The basic science:

  • The mtDNA test can be used for testing females or males, but only females can pass their mtDNA on to their children.
  • The mtDNA test uses information from the mitochondria, which is the material that surrounds the chromosomes. mtDNA is passed from a mother to her children, essentially unchanged. (If there were no changes, each person would have exactly the same mtDNA as "Eve" and with each other.)
  • This test is only useful in testing the participant's mother's mother's .... mother's line. As this line changes names every generation, it is relatively difficult to track more than a few generations through genealogy.
  • All people who share the same "common ancestor" will carry essentially the same mtDNA and receive tests results that are also essentially the same.


  • Fortunately, there are random and subtle changes that allow us to see differences in different "genetic families".
  • Using these differences, scientists have been able to group all people into major branches called "Haplogroups"
  • These can be arranged into a "family tree of woman" that shows the different branches that have separated over 1000s and 10,000s of years.
  • Each person today can be assigned to a Haplogroup, which tells her (or him) their "deep ancestry". Haplogroup are determined by looking at mutations.


  • mtDNA is passed from mother to child "essentially unchanged". However, on a random, but predictable basis for a large group, minor changes occur that we call "mutations".
  • We cannot predict when these mutations will occur in an individual family, but we do know that a mutation that occurs in one woman will be passed on to her children - and that her daughter will pass it on to their children, and so on ....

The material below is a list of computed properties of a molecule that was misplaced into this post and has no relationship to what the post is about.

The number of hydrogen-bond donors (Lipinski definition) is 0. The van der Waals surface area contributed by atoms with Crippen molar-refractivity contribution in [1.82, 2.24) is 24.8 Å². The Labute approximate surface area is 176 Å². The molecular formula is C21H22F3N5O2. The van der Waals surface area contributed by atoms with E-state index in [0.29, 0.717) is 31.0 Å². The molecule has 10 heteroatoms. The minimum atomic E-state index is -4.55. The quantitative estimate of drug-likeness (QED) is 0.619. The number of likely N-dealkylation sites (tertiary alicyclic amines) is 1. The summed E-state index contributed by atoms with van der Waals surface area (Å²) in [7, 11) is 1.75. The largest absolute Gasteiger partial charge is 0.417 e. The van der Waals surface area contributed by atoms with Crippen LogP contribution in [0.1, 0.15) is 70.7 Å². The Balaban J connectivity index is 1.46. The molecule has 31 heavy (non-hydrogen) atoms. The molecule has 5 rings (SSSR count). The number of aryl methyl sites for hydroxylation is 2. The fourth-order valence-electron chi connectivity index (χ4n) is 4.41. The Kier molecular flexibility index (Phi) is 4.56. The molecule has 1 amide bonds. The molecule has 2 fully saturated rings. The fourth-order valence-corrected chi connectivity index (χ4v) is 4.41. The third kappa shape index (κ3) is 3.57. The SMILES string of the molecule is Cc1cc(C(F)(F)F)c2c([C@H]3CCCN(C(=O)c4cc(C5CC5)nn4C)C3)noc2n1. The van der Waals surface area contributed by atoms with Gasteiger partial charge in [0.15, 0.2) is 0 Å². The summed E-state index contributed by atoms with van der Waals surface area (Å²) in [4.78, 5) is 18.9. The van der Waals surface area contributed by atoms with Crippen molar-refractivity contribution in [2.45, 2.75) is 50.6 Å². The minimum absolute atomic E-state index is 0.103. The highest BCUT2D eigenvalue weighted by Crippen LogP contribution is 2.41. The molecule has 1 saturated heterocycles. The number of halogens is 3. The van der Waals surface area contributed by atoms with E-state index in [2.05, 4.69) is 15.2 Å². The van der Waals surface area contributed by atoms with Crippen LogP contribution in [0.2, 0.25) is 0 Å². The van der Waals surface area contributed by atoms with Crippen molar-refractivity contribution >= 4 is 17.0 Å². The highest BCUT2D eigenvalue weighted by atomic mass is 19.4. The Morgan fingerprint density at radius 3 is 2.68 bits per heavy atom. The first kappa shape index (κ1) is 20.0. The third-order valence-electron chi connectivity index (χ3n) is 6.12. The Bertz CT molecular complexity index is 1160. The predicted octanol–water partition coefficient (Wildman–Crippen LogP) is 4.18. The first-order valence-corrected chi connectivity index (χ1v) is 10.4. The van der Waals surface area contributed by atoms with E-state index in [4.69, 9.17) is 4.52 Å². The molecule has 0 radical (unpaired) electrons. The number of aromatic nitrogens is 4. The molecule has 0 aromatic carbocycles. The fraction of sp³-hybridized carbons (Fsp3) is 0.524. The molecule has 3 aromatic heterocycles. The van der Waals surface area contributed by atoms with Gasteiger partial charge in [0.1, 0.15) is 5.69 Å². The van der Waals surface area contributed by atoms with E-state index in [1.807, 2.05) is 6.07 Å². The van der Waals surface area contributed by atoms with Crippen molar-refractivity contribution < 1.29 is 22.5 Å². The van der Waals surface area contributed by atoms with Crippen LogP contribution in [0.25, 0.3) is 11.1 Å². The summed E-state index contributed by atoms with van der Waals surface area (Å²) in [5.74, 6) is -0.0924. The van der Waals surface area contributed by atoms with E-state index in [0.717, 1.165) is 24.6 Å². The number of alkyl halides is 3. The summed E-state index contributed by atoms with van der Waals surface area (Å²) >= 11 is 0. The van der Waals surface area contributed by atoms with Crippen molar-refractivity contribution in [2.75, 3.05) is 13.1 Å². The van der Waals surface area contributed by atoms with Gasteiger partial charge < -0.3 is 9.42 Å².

• These mutations have occurred through the centuries, giving us the Haplogroups mentioned above,
  • These mutations occur less frequently than in yDNA, which makes them less useful in genealogy.
  • Our genealogical paper trails usually extend a few hundred years on our maternal line, with a fortunate minority having paper trails reaching back further.
  • Many people carry mtDNA which has not experienced a mutation in the past 1000 years. Still, by comparing results, we can draw conclusions on which maternal lines share a common ancestor.


  • The results are generated by examining the mitochondria and comparing it to the standard reference first created at Cambridge that is used world-wide.
  • The results are typically reported by designating only the differences to the Cambridge Reference Standard.
  • Scientists have identified specific mutations as key to defining the haplotype, and then the sub-haplotype, often called the clade. Further mutations in the result are considered to have occurred later. As example, the author's mtDNA is classified as Haplogroup T, then subdivided into group 1, and further into subgroup a. This is written T1a.

Test Options:

  • you can be tested at different "resolution" levels. These vary slightly from one testing company to the next in cost and in which specific addresses are examined. This explanation is for Family Tree DNA (FTDNA), the testing company that World Families Network recommends.